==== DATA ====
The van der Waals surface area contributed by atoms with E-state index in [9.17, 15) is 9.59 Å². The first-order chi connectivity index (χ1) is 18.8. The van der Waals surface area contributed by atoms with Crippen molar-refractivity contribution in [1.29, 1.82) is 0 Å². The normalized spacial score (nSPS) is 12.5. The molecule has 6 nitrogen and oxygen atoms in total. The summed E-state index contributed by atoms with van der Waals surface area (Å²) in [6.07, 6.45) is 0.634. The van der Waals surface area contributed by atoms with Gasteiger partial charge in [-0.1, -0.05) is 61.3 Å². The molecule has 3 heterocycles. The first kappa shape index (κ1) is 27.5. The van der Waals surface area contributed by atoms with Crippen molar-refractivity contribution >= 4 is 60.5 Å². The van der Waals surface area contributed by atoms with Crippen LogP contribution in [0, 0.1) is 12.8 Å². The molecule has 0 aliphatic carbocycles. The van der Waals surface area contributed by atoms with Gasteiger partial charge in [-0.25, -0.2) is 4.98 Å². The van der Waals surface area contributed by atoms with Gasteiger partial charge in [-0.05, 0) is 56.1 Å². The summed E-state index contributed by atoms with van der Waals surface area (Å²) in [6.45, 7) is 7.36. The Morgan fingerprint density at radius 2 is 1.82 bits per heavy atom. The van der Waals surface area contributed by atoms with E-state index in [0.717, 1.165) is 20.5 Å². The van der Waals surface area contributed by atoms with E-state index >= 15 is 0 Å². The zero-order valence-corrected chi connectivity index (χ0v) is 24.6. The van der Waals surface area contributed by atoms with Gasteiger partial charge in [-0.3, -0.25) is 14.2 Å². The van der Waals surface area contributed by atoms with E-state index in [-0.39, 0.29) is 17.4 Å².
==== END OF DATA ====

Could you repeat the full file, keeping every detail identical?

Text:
The van der Waals surface area contributed by atoms with E-state index in [9.17, 15) is 9.59 Å². The first-order chi connectivity index (χ1) is 18.8. The van der Waals surface area contributed by atoms with Crippen molar-refractivity contribution in [1.29, 1.82) is 0 Å². The normalized spacial score (nSPS) is 12.5. The molecule has 6 nitrogen and oxygen atoms in total. The summed E-state index contributed by atoms with van der Waals surface area (Å²) in [6.07, 6.45) is 0.634. The van der Waals surface area contributed by atoms with Gasteiger partial charge in [-0.1, -0.05) is 61.3 Å². The molecule has 3 heterocycles. The first kappa shape index (κ1) is 27.5. The van der Waals surface area contributed by atoms with Crippen molar-refractivity contribution >= 4 is 60.5 Å². The van der Waals surface area contributed by atoms with Crippen LogP contribution in [0, 0.1) is 12.8 Å². The molecule has 0 aliphatic carbocycles. The van der Waals surface area contributed by atoms with Gasteiger partial charge in [-0.25, -0.2) is 4.98 Å². The van der Waals surface area contributed by atoms with Gasteiger partial charge in [-0.05, 0) is 56.1 Å². The summed E-state index contributed by atoms with van der Waals surface area (Å²) in [6.45, 7) is 7.36. The Morgan fingerprint density at radius 2 is 1.82 bits per heavy atom. The van der Waals surface area contributed by atoms with E-state index in [0.717, 1.165) is 20.5 Å². The van der Waals surface area contributed by atoms with E-state index >= 15 is 0 Å². The zero-order valence-corrected chi connectivity index (χ0v) is 24.6. The van der Waals surface area contributed by atoms with Gasteiger partial charge in [-0.3, -0.25) is 14.2 Å². The van der Waals surface area contributed by atoms with E-state index in [-0.39, 0.29) is 17.4 Å².